The NBA’s regular season, for some, is a gigantic slog, which is becoming more and more of a talking point among the league and basketball fans because teams are increasingly finding ways to game the system so players aren’t spending 82 games firing on all cylinders before, potentially, another 28 games in the postseason. That is, objectively, a whole lot of basketball.
Last year led to the term “load management” coming to the forefront, in which players would just sit out games so their bodies could rest and not get worn down with an eye on the playoffs. It most certainly had its detractors, but the proof is in the pudding, and seeing as how the team that made up the term (the Toronto Raptors) won a ring and were led by the guy (Kawhi Leonard) for whom the term was basically invented, we can say, at the very least, that it has its benefits.
The downside, some would argue, is that it hurts the quality of basketball during the regular season and makes it so fans who pay for tickets to see stars might miss out. Those people probably got pretty upset at the answer that Houston Rockets general manager Daryl Morey gave to Dan Patrick about using load management as a reason to rest James Harden and Russell Westbrook during the regular season.
#Rockets GM Daryl Morey when asked about load management for Russell Westbrook and James Harden: “Yeah, it always is (part of the strategy). We try not to label it….Yeah, it’ll be a very put together plan by our staff throughout the season to have our guys peak in April.” pic.twitter.com/CKFHzK3ssz
— Alykhan Bijani (@Rockets_Insider) July 30, 2019
“Yeah, it always is (part of the strategy),” Morey said of load management. “We try not to label it or make it a big deal, but we have a great, great training staff. Obviously our goal is just to win the title this year, we’re not looking for any regular season goals, everyone on our team’s won pretty much every award you can except a championship. So, yeah, it’ll be a very put together plan by our staff throughout the season to have our guys peak in April.”
This is, to be clear, a perfectly reasonable response to this question and an approach that makes sense. Harden and Westbrook both play a whole lot of basketball every year — they’ve combined to play in 627 of a possible 656 regular season games over the last four seasons and were among the league leaders in minutes per game during the 2018-19 campaign. Trying to limit the amount and wear and tear on their bodies, especially considering both guys will by 30 years old when the upcoming season tips off, is not only sensible, but it’s objectively in the best interest of both players, especially because the NBA is on record as saying that load management “is an accepted term under the league’s injury reporting and player resting policies” in certain cases.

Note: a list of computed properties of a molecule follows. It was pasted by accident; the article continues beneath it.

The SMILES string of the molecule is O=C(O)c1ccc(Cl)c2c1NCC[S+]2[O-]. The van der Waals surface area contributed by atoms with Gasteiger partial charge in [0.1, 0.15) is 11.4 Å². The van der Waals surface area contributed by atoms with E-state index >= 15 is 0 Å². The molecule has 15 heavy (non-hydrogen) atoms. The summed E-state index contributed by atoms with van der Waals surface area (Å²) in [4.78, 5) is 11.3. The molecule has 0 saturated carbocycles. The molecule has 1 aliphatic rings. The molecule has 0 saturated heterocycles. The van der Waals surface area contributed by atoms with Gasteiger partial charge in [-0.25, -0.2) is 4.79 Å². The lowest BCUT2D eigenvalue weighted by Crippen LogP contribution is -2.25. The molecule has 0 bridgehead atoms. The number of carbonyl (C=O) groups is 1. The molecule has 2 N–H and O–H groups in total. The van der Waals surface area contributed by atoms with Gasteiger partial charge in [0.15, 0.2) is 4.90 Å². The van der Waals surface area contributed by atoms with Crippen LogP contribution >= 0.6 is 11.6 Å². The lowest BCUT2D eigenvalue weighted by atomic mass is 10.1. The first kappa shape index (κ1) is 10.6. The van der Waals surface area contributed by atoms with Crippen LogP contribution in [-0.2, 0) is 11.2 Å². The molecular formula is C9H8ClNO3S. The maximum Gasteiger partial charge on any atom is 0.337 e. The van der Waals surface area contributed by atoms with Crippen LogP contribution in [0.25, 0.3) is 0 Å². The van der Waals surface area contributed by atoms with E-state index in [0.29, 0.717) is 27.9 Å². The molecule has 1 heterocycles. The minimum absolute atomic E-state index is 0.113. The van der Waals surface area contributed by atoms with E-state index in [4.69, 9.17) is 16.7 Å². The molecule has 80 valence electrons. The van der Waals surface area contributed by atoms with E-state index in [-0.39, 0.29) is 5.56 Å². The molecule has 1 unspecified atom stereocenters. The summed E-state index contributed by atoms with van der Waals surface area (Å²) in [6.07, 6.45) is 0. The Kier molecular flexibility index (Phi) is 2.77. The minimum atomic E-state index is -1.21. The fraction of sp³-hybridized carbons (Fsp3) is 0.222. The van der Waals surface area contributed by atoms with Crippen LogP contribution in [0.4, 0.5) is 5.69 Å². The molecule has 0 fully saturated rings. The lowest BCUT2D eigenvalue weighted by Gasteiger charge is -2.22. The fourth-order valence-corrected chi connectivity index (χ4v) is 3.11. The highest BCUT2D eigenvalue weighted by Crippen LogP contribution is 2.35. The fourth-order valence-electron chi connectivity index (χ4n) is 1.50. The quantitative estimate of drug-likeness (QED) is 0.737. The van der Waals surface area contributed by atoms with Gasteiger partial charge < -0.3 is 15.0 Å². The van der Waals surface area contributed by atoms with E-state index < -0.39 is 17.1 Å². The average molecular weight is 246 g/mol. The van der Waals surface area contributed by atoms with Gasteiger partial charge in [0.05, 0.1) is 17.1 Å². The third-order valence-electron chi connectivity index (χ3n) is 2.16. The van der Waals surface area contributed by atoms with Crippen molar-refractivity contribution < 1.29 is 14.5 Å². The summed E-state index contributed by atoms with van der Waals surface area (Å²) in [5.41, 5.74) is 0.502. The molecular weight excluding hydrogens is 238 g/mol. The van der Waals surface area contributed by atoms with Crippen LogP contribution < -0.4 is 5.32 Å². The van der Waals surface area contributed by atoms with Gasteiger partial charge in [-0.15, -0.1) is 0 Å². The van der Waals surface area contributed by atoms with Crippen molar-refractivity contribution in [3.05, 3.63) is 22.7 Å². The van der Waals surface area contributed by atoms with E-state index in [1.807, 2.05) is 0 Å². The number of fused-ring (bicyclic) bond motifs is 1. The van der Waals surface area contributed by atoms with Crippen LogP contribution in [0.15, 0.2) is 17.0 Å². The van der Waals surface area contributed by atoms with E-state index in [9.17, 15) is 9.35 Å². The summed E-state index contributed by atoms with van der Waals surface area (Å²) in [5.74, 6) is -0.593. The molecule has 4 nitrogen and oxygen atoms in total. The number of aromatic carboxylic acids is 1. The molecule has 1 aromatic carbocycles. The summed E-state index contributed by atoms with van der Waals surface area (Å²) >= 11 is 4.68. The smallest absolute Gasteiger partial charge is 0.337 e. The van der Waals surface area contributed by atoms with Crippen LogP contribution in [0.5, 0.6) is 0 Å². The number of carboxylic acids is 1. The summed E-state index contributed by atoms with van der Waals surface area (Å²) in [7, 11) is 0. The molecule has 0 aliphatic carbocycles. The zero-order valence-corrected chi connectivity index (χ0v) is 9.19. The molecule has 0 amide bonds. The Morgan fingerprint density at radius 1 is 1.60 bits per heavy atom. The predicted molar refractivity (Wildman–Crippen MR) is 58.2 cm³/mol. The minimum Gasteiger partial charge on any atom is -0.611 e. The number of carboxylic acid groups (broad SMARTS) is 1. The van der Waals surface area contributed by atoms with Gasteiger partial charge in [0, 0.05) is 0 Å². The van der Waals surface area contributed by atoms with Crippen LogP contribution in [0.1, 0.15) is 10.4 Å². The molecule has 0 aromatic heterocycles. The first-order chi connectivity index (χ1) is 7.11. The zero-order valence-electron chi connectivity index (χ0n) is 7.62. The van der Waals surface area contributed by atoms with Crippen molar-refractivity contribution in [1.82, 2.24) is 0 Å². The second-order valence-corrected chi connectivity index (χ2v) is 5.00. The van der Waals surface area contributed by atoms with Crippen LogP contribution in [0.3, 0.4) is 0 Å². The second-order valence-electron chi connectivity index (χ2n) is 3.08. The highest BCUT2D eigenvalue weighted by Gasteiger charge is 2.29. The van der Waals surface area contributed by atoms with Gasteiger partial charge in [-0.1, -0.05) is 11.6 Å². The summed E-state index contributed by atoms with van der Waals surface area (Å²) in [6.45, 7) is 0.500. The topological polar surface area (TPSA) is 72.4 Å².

What one would assume infuriates those who dislike the practice is the openness with which Morey — who said last year the team was gunning for the one-seed in the Western Conference in order to have home-court advantage in a potential series against the Golden State Warriors — admits that Houston doesn’t have any goals during the regular season because its collective eyes are on a ring. While the regular season matters, running guys into the ground to win games during the regular season can conflict with a team’s desire to win a ring. Teams are also increasingly finding ways to take advantage of this, and a great way to do that is to simply reduce the number of miles that players are putting on their bodies.
There are some larger trends at play here, namely the basketball world’s infatuation with rings being the ultimate way to judge a player’s legacy and how they are viewed when matched up against other legends of the game historically, which was always going to lead to various ways for players and teams to place exponentially more weight on winning in the playoffs than winning in the regular season. As for this specific example, what we have here is a Rockets franchise that has been starved to finally get over the hump doing what it has determined is the best way to get over said hump, even if it requires openly admitting that the regular season can hurt them in pursuit of their ultimate goal.